And yet, with a hint of Wattsian distinction between belief and faith, Cameron makes a case for the “spiritual electricity” implicit to the creative process and writes:

The heart of creativity is an experience of the mystical union; the heart of the mystical union is an experience of creativity. . . . Creativity is an experience — to my eye, a spiritual experience. It does not matter which way you think of it: creativity leading to spirituality or spirituality leading to creativity. In fact, I do not make a distinction between the two. In the face of such experience, the whole question of belief is rendered obsolete. As Carl Jung answered the question of belief late in his life, “I don’t believe; I know.”

This circular relationship between creativity and spirituality, Cameron argues, is paralleled by the techniques and practices of her “unblocking method.” In a wonderfully reassuring passage, she writes of the “spiral path” toward creative recovery:

You will circle through some of the issues over and over, each time at a different level. There is no such thing as being done with an artistic life. Frustrations and rewards exist at all levels on the path. Our aim here is to find the trail, establish our footing, and begin the climb.

But despite the spiral nature of the path, Cameron draws on her extensive experience of working with artists to outline several stages of the creative recovery process — stages strikingly similar to those of grief, perhaps because the process itself necessitates that we let go of the attachments and psychoemotional habits that stand in the way of our contact with creative energy. Cameron writes:

While there is no quick fix for instant, pain-free creativity, creative recovery (or discovery) is a teachable, trackable spiritual process. Each of us is complex and highly individual, yet there are common recognizable denominators to the creative recovery process.

Working with this process, I see a certain amount of defiance and giddiness in the first few weeks. This entry stage is followed closely by explosive anger in the course’s midsection. The anger is followed by grief, then alternating waves of resistance and hope. This peaks-and-valleys phase of growth becomes a series of expansions and contractions, a birthing process in which students experience intense elation and defensive skepticism.

This choppy growth phase is followed by a strong urge to abandon the process and return to life as we know it. In other words, a bargaining period. People are often tempted to abandon the course at this point. I call this a creative U-turn. Re-commitment to the process next triggers the free-fall of a major ego surrender. Following this, the final phase of the course is characterized by a new sense of self marked by increased autonomy, resilience, expectancy, and excitement—as well as by the capacity to make and execute concrete creative plans.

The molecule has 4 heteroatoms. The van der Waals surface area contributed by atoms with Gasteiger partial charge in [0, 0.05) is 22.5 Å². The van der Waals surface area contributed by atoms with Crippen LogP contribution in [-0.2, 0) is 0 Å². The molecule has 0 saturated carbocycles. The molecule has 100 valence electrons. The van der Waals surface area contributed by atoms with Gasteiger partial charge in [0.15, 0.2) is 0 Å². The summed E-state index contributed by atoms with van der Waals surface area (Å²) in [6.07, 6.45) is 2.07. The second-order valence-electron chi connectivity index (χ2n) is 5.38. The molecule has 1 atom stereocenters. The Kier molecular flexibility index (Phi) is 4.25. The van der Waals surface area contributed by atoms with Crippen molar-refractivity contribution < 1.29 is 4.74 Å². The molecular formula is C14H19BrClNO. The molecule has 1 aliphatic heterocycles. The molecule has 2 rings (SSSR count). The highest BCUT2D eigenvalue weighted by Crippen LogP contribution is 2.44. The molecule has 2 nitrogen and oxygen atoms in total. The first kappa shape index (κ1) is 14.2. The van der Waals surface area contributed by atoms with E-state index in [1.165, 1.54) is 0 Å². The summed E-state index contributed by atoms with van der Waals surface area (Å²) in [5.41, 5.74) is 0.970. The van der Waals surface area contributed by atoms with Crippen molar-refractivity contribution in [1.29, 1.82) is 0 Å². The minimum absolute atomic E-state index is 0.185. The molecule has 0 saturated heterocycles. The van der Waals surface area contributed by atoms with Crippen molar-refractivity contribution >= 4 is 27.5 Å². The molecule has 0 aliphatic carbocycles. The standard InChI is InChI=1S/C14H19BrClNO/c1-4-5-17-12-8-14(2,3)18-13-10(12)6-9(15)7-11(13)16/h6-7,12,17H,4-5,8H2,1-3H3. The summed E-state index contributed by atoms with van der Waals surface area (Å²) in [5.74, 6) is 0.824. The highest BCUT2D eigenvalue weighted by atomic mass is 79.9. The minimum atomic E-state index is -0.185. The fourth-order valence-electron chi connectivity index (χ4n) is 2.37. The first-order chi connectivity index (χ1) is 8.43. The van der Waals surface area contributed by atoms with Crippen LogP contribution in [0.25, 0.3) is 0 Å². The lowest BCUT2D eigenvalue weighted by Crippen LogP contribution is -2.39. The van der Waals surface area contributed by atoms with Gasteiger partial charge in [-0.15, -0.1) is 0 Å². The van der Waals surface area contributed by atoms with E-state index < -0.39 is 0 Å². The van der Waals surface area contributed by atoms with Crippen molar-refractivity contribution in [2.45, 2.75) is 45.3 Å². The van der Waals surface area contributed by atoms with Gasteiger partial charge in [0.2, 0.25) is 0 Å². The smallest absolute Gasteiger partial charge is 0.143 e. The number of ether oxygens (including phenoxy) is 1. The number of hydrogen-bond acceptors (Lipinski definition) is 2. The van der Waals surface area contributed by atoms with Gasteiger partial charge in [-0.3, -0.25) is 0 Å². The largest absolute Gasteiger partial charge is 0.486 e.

If this sounds like a lot of emotional tumult, it is. When we engage in a creativity recovery, we enter into a withdrawal process from life as we know it. Withdrawal is another way of saying detachment or nonattachment, which is emblematic of consistent work with any meditation practice.

Illustration by Lisbeth Zwerger for 'Alice in Wonderland.' Click image for more.

But Cameron’s most salient and empowering point is about the direction of the withdrawal:

We ourselves are the substance we withdraw to, not from, as we pull our overextended and misplaced creative energy back into our own core.

What stands between us and that return to our core is the chronic perfectionism against which Anne Lamott so eloquently admonished. Cameron writes:

We are victims of our own internalized perfectionist, a nasty internal and eternal critic, the Censor, who resides in our (left) brain and keeps up a constant stream of subversive remarks that are often disguised as the truth. . . . Make this a rule: always remember that your Censor’s negative opinions are not the truth. This takes practice. By spilling out of bed and straight onto the page every morning, you learn to evade the Censor.

In the remainder of The Artist’s Way, Cameron becomes the trusted sherpa on “an intensive, guided encounter with your own creativity — your private villains, champions, wishes, fears, dreams, hopes, and triumphs” — the kind of experience that will “make you excited, depressed, angry, afraid, joyous, hopeful, and, ultimately, more free.” Complement it with Lamott’s indispensable Bird by Bird, Neil Gaiman on making great art, and Anna Deavere Smith on what creative confidence really means.